Check your mortgage offer

Once you’ve submitted your application to remortgage and your prospective lender agrees to lend, you will receive a formal mortgage offer from them. This lays everything out in black and white, including the amount they are willing to lend, what the current value of the property is, and any further conditions that may be attached to the loan.

It can be incredibly tempting to get lazy at this stage, but don’t. Go through this document with a fine-tooth comb to ensure every aspect of it is correct. If you spot any errors, or if something has changed in the intervening period, you must inform the lender straight away. Speak to your solicitor if you are unsure of anything.

Solicitor finalises your old mortgage (if you’re switching lenders)

Getting very close now! This penultimate step is where your solicitor receives funds from the new lender in order to pay off your old mortgage provider.

Land Registry records new mortgage details

The final stage. Your solicitor will contact the Land Registry and get the new details registered. Title deeds may also be transferred across to your new mortgage provider and the deal will be finalised.

How long does it take to remortgage property in the UK?

From the point of application to finalisation, remortgaging property in the UK usually takes somewhere in the region of four to eight weeks to complete.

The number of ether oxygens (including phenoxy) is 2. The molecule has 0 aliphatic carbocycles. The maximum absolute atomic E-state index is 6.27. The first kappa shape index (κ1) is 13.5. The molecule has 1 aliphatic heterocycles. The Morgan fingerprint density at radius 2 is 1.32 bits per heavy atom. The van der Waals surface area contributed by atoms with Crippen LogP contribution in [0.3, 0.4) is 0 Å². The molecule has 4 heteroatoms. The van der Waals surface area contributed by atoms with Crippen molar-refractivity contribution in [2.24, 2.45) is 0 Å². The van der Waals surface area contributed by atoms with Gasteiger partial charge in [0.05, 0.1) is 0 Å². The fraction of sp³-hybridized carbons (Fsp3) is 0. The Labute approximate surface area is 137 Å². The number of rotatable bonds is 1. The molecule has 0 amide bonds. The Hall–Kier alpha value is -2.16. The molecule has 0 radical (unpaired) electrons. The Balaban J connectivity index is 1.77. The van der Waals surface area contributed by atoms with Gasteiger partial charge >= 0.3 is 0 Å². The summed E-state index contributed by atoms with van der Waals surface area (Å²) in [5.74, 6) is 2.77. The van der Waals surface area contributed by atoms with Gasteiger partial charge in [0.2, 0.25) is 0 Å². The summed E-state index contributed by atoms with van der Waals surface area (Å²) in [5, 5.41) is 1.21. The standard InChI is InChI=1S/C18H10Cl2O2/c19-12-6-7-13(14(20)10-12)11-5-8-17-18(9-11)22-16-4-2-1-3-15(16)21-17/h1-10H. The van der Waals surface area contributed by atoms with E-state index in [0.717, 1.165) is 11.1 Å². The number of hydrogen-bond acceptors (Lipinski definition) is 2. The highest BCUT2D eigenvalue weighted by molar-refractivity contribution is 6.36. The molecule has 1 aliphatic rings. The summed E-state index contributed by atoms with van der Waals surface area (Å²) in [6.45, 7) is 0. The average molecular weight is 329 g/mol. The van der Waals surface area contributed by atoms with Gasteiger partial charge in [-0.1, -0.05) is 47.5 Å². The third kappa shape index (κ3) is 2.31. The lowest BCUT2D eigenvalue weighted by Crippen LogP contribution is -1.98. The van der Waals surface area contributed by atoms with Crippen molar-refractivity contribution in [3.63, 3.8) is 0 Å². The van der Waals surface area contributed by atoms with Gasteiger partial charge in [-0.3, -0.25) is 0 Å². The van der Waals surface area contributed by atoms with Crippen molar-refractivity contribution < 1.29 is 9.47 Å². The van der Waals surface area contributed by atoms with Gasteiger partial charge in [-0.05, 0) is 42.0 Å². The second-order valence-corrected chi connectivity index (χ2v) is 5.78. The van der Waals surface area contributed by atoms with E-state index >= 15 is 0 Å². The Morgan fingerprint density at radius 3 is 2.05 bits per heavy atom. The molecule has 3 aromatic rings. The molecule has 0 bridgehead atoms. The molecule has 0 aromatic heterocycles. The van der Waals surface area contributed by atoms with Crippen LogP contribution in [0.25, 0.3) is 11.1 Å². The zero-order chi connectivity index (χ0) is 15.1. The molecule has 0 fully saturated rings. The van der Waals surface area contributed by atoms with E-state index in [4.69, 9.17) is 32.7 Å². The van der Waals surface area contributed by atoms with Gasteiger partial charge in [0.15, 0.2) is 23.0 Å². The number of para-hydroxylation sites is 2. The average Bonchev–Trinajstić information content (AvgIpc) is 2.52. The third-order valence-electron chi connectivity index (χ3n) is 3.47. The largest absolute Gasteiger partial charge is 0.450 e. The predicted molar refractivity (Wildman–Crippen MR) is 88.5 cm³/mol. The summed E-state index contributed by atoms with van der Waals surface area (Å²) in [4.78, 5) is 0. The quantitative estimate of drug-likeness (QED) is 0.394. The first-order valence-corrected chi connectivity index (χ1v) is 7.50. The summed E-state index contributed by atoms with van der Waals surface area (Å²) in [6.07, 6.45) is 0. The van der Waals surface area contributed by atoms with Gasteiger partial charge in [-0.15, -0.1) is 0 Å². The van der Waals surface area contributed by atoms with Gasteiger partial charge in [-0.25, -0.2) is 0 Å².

Individual circumstances can come into play here, but one of the most important things you can do to get things moving quickly is have all your documentation ready right from the start. Being able to immediately supply your lender or broker with the paperwork they need can expedite proceedings considerably.

Things to ask yourself before remortgaging

Regardless of whether you’re confident that you want to go ahead or still mulling things over, you should always ask yourself the following questions before remortgaging your home:

Will there be any associated costs if I leave my current mortgage?

As mentioned above, moving away from some mortgages can be costly. Contact your current lender to find out exactly what switching your mortgage entails in terms of fees.

Is my credit rating up to it?

Check your credit score with credit reference agencies such as Equifax, CreditKarma, and Experian before going forward with any remortgage application. Having a poor credit rating will likely scupper your chances of getting a new mortgage.

Beyond that, you should also check that all of your details are correctly logged with the credit reference agencies, as any discrepancies - such as incorrect addresses or phone numbers - can lead to your application being rejected.

Has my profile changed in the eyes of lenders?

Think of things like employment…have you switched jobs lately? Even more important, have you gone self-employed since you took out your existing mortgage? Changes to your personal circumstances can impact your affordability rating in the eyes of lenders.